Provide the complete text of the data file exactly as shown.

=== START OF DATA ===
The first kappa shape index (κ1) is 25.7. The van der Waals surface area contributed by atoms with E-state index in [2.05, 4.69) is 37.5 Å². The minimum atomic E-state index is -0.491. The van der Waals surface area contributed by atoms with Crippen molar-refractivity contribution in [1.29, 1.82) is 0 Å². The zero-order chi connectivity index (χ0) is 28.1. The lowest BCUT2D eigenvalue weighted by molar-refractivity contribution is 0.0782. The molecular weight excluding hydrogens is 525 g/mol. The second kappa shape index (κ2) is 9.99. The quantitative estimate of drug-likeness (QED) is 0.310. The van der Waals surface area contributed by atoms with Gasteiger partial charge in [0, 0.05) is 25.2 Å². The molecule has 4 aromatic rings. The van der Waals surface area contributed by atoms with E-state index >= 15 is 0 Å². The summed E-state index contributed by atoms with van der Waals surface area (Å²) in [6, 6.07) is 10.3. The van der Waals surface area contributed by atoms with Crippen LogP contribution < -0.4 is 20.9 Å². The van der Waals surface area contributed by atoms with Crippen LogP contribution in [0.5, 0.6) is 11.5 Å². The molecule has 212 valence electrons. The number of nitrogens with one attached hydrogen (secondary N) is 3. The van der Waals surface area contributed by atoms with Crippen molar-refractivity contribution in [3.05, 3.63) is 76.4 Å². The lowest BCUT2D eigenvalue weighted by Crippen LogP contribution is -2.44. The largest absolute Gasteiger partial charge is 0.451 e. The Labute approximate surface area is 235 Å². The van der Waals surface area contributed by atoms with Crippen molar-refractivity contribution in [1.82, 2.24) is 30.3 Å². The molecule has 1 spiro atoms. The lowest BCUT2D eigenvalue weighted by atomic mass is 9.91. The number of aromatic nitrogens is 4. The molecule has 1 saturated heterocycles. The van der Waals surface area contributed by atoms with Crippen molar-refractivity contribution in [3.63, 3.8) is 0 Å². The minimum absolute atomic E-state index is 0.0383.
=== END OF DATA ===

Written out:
The first kappa shape index (κ1) is 25.7. The van der Waals surface area contributed by atoms with E-state index in [2.05, 4.69) is 37.5 Å². The minimum atomic E-state index is -0.491. The van der Waals surface area contributed by atoms with Crippen molar-refractivity contribution in [1.29, 1.82) is 0 Å². The zero-order chi connectivity index (χ0) is 28.1. The lowest BCUT2D eigenvalue weighted by molar-refractivity contribution is 0.0782. The molecular weight excluding hydrogens is 525 g/mol. The second kappa shape index (κ2) is 9.99. The quantitative estimate of drug-likeness (QED) is 0.310. The van der Waals surface area contributed by atoms with Gasteiger partial charge in [0, 0.05) is 25.2 Å². The molecule has 4 aromatic rings. The van der Waals surface area contributed by atoms with E-state index >= 15 is 0 Å². The summed E-state index contributed by atoms with van der Waals surface area (Å²) in [6, 6.07) is 10.3. The van der Waals surface area contributed by atoms with Crippen LogP contribution < -0.4 is 20.9 Å². The van der Waals surface area contributed by atoms with Crippen LogP contribution in [0.5, 0.6) is 11.5 Å². The molecule has 212 valence electrons. The number of nitrogens with one attached hydrogen (secondary N) is 3. The van der Waals surface area contributed by atoms with Crippen molar-refractivity contribution in [3.05, 3.63) is 76.4 Å². The lowest BCUT2D eigenvalue weighted by Crippen LogP contribution is -2.44. The largest absolute Gasteiger partial charge is 0.451 e. The Labute approximate surface area is 235 Å². The van der Waals surface area contributed by atoms with Crippen molar-refractivity contribution in [1.82, 2.24) is 30.3 Å². The molecule has 1 spiro atoms. The lowest BCUT2D eigenvalue weighted by atomic mass is 9.91. The number of aromatic nitrogens is 4. The molecule has 1 saturated heterocycles. The van der Waals surface area contributed by atoms with Crippen molar-refractivity contribution in [3.63, 3.8) is 0 Å². The minimum absolute atomic E-state index is 0.0383.